It's high time we recall how important and how powerful the homentasch is,
and to praise the Lord and pass the ammunition for the blessing he has
given us at this season. It is easy, of course, to forget the "lowly"
homentasch, because our good neighbors, and some who are, loy oleynu, not
so good, nebekh, have khapt onto it as if it were their own. We gave it to
the world gladly, knowing how much good it could do--and do we get any
credit for it? A nekhtige tug! Take the Egyptians, for example. Take them,
takeh. Yosef hatzaddik (Joseph) explained the importance of the homentasch
to Pharaoh. He pointed out that the step pyramids, such as those at
Sakkara, were utterly useless, and were doomed eventually to fall into
ruin, which has happened, as anyone can see.
Make a pyramid with four sides of perfectly symmetrical homentaschen, he
said, and you've really got something. Nu, Pharaoh, y'makh shmoy v'zikhroy,
decided to experiment with the grand homentasch design and what did he do?
No sooner did he have the secret of the homentasch firmly under his
belt--it should only have stuck in his craw--than he promptly forgot Joseph
and turned on his people, enslaving them and forcing them to build his
great four-sided homentaschen, which stand proudly to this day.
Every schoolchild learns the Pythagorean theorem. I wouldn't, kholileh,
want to take away from Pythagoras or the Greeks any of the glory they used
to have. But we have always believed that the ethical thing to do is to
give credit where credit is due. The fact is--I'm not making this up--that
Pythagoras studied at the yeshiva of Beys Hillel. Moreover, I have it on
good authority that when he was a boy, his father, realizing that he was
not getting such a good education from the wandering sophists, who even
then were serving as private tutors, since very few of the Greek cities had
public schools, decided that a good day school education was what he wanted
for his son. There was no better school in those days than the local Hillel
Day School. Since Mr. Pythagoras was a widower, nebekh, he sent the boy to
live at the yeshiva. Pythagoras Jr. was a pretty good student, according to
fragments of records that were destroyed in the great fire at the
Alexandrian library, though he was often guilty of bittul toyreh, since he
liked to strum on his harp and dream up theories about musical instruments.
But I digress from my story.
He used to take his meals at the homes of Mrs. Shapiro, Mrs. Goldberg, Mrs.
Melnick, and other kindly Jewish ladies in the neighborhood. Essen teg they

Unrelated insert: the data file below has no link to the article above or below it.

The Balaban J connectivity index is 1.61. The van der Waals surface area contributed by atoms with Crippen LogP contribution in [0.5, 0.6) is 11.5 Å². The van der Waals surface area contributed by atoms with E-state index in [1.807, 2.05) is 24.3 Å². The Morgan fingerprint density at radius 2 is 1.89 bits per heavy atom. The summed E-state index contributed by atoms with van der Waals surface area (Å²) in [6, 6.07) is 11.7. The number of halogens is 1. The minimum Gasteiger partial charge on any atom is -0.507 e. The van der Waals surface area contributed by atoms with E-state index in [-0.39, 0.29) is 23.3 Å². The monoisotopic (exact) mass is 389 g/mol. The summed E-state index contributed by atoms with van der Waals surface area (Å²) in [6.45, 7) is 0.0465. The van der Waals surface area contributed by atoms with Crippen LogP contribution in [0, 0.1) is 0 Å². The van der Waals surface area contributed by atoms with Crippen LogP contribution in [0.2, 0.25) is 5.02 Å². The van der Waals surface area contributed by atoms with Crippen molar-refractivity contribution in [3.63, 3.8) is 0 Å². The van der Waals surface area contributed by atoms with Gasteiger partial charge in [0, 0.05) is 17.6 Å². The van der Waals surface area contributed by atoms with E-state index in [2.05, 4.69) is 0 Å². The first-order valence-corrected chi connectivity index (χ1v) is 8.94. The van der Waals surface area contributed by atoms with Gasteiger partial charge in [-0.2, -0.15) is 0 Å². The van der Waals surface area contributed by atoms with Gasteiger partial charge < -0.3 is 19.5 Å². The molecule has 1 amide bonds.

called it in those days. Nu, came Purim, and naturally Mrs. Shapiro gave
her young guest a few homentaschen. He inquired of his rebbe the next day
about this remarkable delicacy, and the rebbe took him aside (for the
arcane secrets of kabboleh are not revealed in public), opened the holy
sforim that deal with the homentasch and its great powers, and started the
lad on his way to greatness. What is called the Pythagorean theorem is in
fact nothing more than a simple formula for squeezing the greatest number
of homentaschen onto a single baking pan, which every Jewish housewife had
been taught by her bobbeh.
But listen! The kid made a fortune selling pamphlets about the right-angled
homentasch and became one of the yeshiva's biggest supporters, serving on
the board for many years. You have to have to give him credit, he really
knew how to market an idea, and no one had a copyright on it anyway.
Incidentally, it was Mrs. Melnick's cholent that Pythagoras ate every
Shabbos that convinced him that beans have such serious side effects that
he declared them non-kosher when he founded his own yeshiva years later.
If you want to know why the dollar is still the strongest currency in the
world, just check it out carefully. On the back side of the greenback you
will find the homentasch. When Jefferson designed the great seal of the
United States, believe me, he knew what he was doing. There's the
four-sided homentasch that the Egyptians learned was the most powerful door
to eternity; and above it, winking its eye, is the divine homentasch
itself. As long as that homentasch is on the dollar, we're in good shape.
By the way, the early geniuses of finance knew precisely what they were
doing when they settled on Wall Street as the site of their business,
locating it in Tribeca, a homentasch-shaped section of Manhattan, and
therefore naturally the most powerful financial district in the world.
When our government needed a powerful, fast, invisible fighter plane, to
whom did it turn? To none other than the Lubavitcher Rebbe, zikhrono
livrokho, who was not only a great talmid khokhom, but also an engineer who
graduated from the Sorbonne. "No problem," said the Rebbe. "You should have
asked sooner." And he prepared blueprints of a fighter jet built in the
shape of a homentasch. A few little adjustments here and there, and we had
the Phantom Jet, which they call "delta wing" because for them, homentasch
is a mouthful. Nu, kinderlakh, may we all have a joyous Purim as we spin
our dreydlekh, shake our lulavs, hear the shofar, enjoy a latke or two,
have a little schnapps . .